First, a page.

Lafarge has also set up summer fieldwork placements for students at NAIT. These students get the opportunity to job shadow experienced staff members while gaining experience within the industry. The NAIT Geological Technology program provides a minimum two-week summer placement for its students between their first and second years. Over 30 students have participated in the job shadow program over the years.
“Our relationship is needed to tie in real-world experience with the curriculum,” says Candace Farrer, interim chair and long-time instructor for the Department of Geological Technology at NAIT. “It really helps bridge that gap. We want to make sure that our students are prepared for the industry.”
By placing students with Lafarge, NAIT can also ensure that its classes remain relevant to the needs of the industry. Farrer says her program is grateful for all the efforts Lafarge makes to ensure their students are well prepared for the real world.
“It affirms for us that the content for our students is relevant,” she says.
These work placements have resulted in full-time work for some of NAIT’s graduating students.
“Lafarge Canada has hired three students from NAIT over the last few years,” says Gowdy, who is also the chair of the advisory committee for NAIT’s Department of Geological Technology. Lafarge has participated on the committee since 2008.
Students don’t just get to go on site when the sun is shining, either. These tours are often done in the cold, or when it is raining or snowing, so the students get a realistic idea of working in aggregate operations.
NAIT’s students get to see active mining operations and reclaimed pits first-hand. They get to review the geological history and deposition of the sedimentary layers using cross sections, see exposed pit faces and stratigraphy. Lafarge also discusses the Sturgeon County monitoring well network with the students, and allows them to measure water levels and use their multimeter to get water parameters, and collect water samples. Drill logs (lithological) of the wells they measure are provided. They take the field data they gather and review it in a class exercise.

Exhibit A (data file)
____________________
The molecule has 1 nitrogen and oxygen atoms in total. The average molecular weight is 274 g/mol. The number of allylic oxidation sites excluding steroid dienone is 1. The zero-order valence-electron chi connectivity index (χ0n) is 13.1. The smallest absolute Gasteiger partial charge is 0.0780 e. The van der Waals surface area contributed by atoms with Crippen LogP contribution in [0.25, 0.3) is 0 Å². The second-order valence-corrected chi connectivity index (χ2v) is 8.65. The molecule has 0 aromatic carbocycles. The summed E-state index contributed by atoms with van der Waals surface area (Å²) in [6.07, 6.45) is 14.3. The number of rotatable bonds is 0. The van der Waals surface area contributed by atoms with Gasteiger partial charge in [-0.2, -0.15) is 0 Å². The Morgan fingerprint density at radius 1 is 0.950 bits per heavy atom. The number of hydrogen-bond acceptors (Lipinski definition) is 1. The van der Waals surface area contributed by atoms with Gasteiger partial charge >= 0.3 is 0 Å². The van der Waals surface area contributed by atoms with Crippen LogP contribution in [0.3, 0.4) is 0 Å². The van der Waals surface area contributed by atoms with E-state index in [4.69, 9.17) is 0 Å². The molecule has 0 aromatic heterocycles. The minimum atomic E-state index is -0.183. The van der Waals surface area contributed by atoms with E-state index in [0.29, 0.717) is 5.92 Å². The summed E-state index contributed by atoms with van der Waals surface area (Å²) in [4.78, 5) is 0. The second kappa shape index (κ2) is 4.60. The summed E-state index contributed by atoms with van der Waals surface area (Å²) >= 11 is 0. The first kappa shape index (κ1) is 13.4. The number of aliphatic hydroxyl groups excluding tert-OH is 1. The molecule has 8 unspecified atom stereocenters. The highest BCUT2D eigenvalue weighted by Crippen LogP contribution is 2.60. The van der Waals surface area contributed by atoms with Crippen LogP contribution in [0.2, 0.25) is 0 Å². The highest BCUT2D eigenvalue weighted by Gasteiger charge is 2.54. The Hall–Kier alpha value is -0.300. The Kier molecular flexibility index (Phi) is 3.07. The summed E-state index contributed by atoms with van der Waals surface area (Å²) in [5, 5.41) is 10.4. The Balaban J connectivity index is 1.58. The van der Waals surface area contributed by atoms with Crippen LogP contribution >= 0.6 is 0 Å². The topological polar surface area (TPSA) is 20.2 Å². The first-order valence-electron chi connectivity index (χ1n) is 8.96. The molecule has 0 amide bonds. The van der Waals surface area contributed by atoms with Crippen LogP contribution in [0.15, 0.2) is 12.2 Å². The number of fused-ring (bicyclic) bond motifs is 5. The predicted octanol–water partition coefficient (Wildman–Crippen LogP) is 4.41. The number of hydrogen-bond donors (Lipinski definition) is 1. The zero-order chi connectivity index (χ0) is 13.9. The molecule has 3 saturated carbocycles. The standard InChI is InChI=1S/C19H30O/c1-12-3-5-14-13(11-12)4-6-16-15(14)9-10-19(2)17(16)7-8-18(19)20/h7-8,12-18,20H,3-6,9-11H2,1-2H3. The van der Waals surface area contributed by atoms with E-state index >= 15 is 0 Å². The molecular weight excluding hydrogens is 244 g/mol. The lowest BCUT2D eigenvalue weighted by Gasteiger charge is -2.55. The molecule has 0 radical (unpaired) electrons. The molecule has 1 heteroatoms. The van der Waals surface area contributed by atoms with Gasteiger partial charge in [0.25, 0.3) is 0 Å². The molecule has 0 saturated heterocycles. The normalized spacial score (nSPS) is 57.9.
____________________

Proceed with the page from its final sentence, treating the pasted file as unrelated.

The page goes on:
“In order for students to succeed they need to have buy-in,” Gowdy says. “For the students, this is relavant, as it is real information from a real world project.”
At Sturgeon Composite High School, Lafarge brings in speakers to talk about the local aggregates industry. Gowdy has done presentations with four science classes at the school – a total of 350 staff and students – on the importance, use and consumption of aggregates; reclamation practices; biodiversity programs; and the types of careers available in the industry (outlining pre-requisites required to pursue those careers in post-secondary schools). Gowdy even brings rock, mineral and fossil specimens with him to show the classes some of the materials he works with on a regular basis.
In addition to peaking the interest of potential future employees, Lafarge is filling young minds with industry knowledge they can take back with them and share among their families and friends. In an industry that constantly struggles with community and municipal relations – partially due to a general lack of understanding of its operations – this benefit alone should pay dividends well into the future for all members of industry in the region. Whether its happier residents around the Calahoo Pit, NAIT students graduating into positions within the industry, or just a better understanding of aggregate operations by the general public, Lafarge’s education and outreach efforts have definitely created a winning scenario for everyone in the Edmonton area.